Review: Spiritual Rez – Apocalypse Whenever

Review: Spiritual Rez – Apocalypse Whenever

Spiritual Rez – Apocalypse Whenever
TheRez_CoverTrack Listing:
1.) Man’s Hands
2.) Anunnaki Invasion!
3.) Bring It On
4.) Don’t Be Afraid
5.) Decisions
6.) One Big Song
7.) Who’s Gonna Come?
8.) March of the Reptoids!
9.) Let’s Go Out With a Bang
10.) Agapoula Mou (part 1)
11.) Agapoula Mou (part 2)
12.) Worker Bee
13.) What It’s All About
14.) The Rapture!

The Pier Album Rating:

Release Date: February 15th, 2014
Official Website: Spiritual Rez Website

Group Background:
Hailing from Boston, MA, Spiritual Rez, or simply The Rez, is the seven-piece reggae-rock-funk band known for high-energy live shows. The band formed over a decade ago and has shared the stage with reggae legends like Toots and The Maytals, Steel Pulse and Barrington Levy, along with funk legend George Clinton and The Parliament Funkadelic. Spiritual Rez released their first album in 2005, which was followed up in 2006 by Rising In The East. The band’s most recent release, Apocalypse Whenever is The Rez’s fourth independent, full-length studio release.

Album Review:
In most ways Apocalypse Whenever feels like your standard rock-reggae album, full of catchy, sing along choruses and socially conscious themes. The album combines “end of days” themes—hence the album title—love songs, a couple instrumentals and an anti-establishment punk song. The album starts out strong with “Man’s Hands,” and “Bring It On.” The latter tune is a smooth reggae song with a very singable chorus. “Man’s Hands” is a John Brown’s Body-sounding tune with a strong bass line and progressive horn sounds. “Let’s Go Out With a Bang” is another apocalypse-themed song about sex before the world ends. After all, when the world is ending, there is nothing left to do, but each other.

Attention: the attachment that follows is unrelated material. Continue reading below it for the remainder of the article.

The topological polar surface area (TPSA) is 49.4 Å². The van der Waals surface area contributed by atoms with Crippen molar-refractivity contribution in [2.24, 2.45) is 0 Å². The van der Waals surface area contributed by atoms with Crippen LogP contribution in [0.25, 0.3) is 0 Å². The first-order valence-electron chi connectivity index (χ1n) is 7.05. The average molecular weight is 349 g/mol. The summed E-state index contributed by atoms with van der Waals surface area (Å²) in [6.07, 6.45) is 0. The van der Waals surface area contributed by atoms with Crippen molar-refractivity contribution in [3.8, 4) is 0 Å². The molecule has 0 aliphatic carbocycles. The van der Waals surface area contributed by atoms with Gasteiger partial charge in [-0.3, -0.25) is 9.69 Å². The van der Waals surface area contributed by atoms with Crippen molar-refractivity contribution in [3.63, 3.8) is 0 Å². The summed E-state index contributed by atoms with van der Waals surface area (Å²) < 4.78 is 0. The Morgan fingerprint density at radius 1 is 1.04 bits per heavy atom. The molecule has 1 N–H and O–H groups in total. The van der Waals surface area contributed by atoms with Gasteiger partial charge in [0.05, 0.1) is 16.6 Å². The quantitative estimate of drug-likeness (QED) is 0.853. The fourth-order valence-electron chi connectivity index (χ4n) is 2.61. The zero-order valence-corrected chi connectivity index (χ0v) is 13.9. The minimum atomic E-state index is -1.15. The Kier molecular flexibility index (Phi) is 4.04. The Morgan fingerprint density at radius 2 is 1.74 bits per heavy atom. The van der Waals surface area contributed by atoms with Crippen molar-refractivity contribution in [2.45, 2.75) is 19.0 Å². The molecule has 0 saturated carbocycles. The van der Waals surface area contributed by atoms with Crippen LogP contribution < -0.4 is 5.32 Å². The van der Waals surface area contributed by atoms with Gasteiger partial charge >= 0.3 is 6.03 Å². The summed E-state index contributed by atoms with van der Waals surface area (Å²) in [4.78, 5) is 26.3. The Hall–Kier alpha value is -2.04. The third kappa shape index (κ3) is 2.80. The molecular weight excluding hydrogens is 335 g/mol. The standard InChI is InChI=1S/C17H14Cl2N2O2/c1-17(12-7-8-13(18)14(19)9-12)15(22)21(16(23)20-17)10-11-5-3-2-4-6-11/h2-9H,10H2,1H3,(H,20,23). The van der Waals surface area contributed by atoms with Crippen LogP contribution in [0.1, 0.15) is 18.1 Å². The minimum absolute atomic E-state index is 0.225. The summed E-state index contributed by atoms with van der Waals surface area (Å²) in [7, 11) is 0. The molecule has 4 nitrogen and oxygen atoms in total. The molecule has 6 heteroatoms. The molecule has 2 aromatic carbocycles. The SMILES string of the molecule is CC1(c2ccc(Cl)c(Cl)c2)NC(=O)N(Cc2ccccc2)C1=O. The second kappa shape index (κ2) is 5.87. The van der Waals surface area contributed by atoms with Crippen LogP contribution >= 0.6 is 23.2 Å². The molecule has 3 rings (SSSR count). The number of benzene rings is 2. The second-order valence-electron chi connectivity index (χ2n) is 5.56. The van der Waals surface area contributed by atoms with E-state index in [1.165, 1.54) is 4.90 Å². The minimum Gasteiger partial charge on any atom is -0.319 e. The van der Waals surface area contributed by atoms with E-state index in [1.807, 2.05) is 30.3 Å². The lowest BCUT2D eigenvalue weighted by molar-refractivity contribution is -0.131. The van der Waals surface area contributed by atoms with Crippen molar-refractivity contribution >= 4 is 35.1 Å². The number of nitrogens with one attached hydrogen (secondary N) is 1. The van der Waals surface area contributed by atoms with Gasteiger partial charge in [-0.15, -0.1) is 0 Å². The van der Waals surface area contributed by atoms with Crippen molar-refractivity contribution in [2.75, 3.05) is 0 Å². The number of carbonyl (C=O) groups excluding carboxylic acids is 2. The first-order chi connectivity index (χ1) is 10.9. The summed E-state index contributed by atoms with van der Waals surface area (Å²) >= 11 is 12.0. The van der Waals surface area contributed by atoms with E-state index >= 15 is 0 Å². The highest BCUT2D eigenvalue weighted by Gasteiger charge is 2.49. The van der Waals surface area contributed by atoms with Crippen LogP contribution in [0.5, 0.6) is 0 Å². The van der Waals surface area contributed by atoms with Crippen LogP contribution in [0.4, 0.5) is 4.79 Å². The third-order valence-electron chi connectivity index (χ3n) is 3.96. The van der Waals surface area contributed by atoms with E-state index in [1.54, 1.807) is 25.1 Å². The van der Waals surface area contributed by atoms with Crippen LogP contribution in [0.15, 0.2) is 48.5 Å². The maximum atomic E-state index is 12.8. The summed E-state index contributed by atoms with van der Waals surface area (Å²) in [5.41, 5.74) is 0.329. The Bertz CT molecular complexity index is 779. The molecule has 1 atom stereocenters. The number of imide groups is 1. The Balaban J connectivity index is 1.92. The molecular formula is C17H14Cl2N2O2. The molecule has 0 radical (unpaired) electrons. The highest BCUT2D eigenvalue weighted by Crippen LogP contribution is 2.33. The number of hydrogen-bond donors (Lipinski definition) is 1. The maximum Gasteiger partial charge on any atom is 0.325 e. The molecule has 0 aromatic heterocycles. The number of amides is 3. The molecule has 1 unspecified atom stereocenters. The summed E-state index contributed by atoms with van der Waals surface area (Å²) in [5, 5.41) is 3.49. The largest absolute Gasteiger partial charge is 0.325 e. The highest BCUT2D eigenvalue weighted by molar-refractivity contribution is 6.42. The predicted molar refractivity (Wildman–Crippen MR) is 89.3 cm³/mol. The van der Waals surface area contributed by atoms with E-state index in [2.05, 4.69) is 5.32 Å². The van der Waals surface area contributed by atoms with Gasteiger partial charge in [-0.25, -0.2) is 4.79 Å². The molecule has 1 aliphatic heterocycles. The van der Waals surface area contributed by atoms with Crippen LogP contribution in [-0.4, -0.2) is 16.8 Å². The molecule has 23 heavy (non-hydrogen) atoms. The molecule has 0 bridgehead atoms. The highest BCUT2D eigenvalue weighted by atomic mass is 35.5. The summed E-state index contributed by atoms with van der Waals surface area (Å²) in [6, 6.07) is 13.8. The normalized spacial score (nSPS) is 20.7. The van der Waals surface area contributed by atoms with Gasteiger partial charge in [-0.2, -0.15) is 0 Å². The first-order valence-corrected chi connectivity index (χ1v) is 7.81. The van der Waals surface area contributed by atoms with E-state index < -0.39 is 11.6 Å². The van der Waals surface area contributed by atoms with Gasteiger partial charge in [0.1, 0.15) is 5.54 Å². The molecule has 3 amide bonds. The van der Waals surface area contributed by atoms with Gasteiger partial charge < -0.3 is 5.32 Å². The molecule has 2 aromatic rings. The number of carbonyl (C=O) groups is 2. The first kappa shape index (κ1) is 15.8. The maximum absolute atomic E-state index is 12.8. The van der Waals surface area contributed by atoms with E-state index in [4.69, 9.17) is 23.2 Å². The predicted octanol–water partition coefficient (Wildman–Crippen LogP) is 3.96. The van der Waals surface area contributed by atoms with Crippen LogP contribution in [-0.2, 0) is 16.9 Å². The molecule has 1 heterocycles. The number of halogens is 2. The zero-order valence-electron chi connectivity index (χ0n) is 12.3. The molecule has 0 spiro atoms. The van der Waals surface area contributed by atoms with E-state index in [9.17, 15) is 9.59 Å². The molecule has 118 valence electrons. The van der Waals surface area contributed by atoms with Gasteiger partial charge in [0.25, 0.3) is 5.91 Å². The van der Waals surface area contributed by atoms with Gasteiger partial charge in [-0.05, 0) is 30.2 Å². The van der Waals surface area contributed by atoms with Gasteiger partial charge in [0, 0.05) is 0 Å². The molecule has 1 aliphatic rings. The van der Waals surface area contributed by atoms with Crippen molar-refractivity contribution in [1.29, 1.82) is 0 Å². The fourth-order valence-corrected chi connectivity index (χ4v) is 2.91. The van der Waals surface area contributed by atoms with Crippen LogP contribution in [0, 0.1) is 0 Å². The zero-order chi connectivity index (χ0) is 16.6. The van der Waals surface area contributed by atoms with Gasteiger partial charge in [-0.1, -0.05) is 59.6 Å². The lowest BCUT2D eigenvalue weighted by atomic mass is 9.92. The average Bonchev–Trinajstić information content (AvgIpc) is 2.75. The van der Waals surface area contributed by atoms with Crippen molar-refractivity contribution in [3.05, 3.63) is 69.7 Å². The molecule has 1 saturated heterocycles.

The strongest song on the album is “Agapoula Mou.” Translated as “my love,” the song was written for songwriter/band leader Toft Willingham’s wife. The well written and personal song has an island-vibe and takes the listener on an adventure of finding the “right” love. Not-to-mention the tune is full of sage advice from Willingham’s family about the mysteries of love. “How will I know?” he asks, “You’ll just know” replies Willingham’s father. “Agapoula Mou” is relatable, personal and gets stuck in the listener’s head—all key ingredients to a great song.

The remaining three songs, “Worker Bee,” “What’s It All About” and “The Rapture!” finish off the album on a down note. “Worker Bee” is punk-type song with reggae elements and over-the-top vocal distortions. The arrangement is completely different from the rest of the tunes—making “Worker Bee” feel out of place. “What’s It All About” is a feel good, jazzy song about the important things in life. The song’s message is relatable, but the lyrics and arrangement—full of horns and strings—come across as cheesy and cliché. Finally, another oddly placed song, “The Rapture!” is an instrumental that sounds nearly identical to Saturday Night Live’s outro. I expected to hear Jonah Hill saying, “thank you Justin Timberlake and our musical guest Phoenix…” —but, sadly, it never happened. In all, the final three tracks feel like fillers and drag down an otherwise strong album.

Written & Reviewed By: Kit Chalberg

[Editors Note: All reviews are reflective of the album in it’s entirety, from start to finish. These reviews are the honest opinion of each writer/reviewer, expressing their feedback as a genuine fan of the music. Each star rating reflects their review of the album, not the band. Music is subjective. Regardless of the review or star rating, we encourage you to listen to the music yourself & form your own opinion. Spread the awareness of all music in its art & contribution]